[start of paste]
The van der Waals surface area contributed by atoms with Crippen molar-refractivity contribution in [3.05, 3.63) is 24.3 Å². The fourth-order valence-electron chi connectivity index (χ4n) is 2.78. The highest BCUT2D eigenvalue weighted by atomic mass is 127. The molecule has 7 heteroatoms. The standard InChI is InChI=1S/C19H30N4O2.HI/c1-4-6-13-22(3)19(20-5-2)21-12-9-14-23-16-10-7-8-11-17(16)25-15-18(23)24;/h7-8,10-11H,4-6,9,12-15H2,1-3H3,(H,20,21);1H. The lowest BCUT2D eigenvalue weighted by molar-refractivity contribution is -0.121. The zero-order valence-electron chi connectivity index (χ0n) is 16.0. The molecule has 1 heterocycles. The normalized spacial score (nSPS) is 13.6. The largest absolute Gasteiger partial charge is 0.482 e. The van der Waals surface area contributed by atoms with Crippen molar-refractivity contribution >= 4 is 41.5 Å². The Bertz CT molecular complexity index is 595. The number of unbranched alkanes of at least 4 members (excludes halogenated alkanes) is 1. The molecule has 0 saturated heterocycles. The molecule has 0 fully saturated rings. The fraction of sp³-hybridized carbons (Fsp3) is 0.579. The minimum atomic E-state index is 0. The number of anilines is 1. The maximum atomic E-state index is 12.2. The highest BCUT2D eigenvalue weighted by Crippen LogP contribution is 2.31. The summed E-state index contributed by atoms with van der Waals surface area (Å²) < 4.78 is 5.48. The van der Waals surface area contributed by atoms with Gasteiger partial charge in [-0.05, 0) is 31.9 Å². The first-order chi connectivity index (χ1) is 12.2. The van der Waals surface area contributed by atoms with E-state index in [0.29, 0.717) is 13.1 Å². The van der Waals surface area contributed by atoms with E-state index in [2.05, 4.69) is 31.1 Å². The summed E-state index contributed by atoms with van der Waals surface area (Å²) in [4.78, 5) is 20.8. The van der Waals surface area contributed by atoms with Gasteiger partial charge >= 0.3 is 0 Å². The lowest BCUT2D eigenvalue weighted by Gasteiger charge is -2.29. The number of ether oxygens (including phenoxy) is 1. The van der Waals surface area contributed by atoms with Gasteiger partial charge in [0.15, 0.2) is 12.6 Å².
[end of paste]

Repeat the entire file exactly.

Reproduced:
The van der Waals surface area contributed by atoms with Crippen molar-refractivity contribution in [3.05, 3.63) is 24.3 Å². The fourth-order valence-electron chi connectivity index (χ4n) is 2.78. The highest BCUT2D eigenvalue weighted by atomic mass is 127. The molecule has 7 heteroatoms. The standard InChI is InChI=1S/C19H30N4O2.HI/c1-4-6-13-22(3)19(20-5-2)21-12-9-14-23-16-10-7-8-11-17(16)25-15-18(23)24;/h7-8,10-11H,4-6,9,12-15H2,1-3H3,(H,20,21);1H. The lowest BCUT2D eigenvalue weighted by molar-refractivity contribution is -0.121. The zero-order valence-electron chi connectivity index (χ0n) is 16.0. The molecule has 1 heterocycles. The normalized spacial score (nSPS) is 13.6. The largest absolute Gasteiger partial charge is 0.482 e. The van der Waals surface area contributed by atoms with Crippen molar-refractivity contribution >= 4 is 41.5 Å². The Bertz CT molecular complexity index is 595. The number of unbranched alkanes of at least 4 members (excludes halogenated alkanes) is 1. The molecule has 0 saturated heterocycles. The molecule has 0 fully saturated rings. The fraction of sp³-hybridized carbons (Fsp3) is 0.579. The minimum atomic E-state index is 0. The number of anilines is 1. The maximum atomic E-state index is 12.2. The highest BCUT2D eigenvalue weighted by Crippen LogP contribution is 2.31. The summed E-state index contributed by atoms with van der Waals surface area (Å²) < 4.78 is 5.48. The van der Waals surface area contributed by atoms with Gasteiger partial charge in [-0.05, 0) is 31.9 Å². The first-order chi connectivity index (χ1) is 12.2. The van der Waals surface area contributed by atoms with E-state index in [0.29, 0.717) is 13.1 Å². The van der Waals surface area contributed by atoms with E-state index in [2.05, 4.69) is 31.1 Å². The summed E-state index contributed by atoms with van der Waals surface area (Å²) in [4.78, 5) is 20.8. The van der Waals surface area contributed by atoms with Gasteiger partial charge >= 0.3 is 0 Å². The lowest BCUT2D eigenvalue weighted by Gasteiger charge is -2.29. The number of ether oxygens (including phenoxy) is 1. The van der Waals surface area contributed by atoms with Gasteiger partial charge in [0.15, 0.2) is 12.6 Å².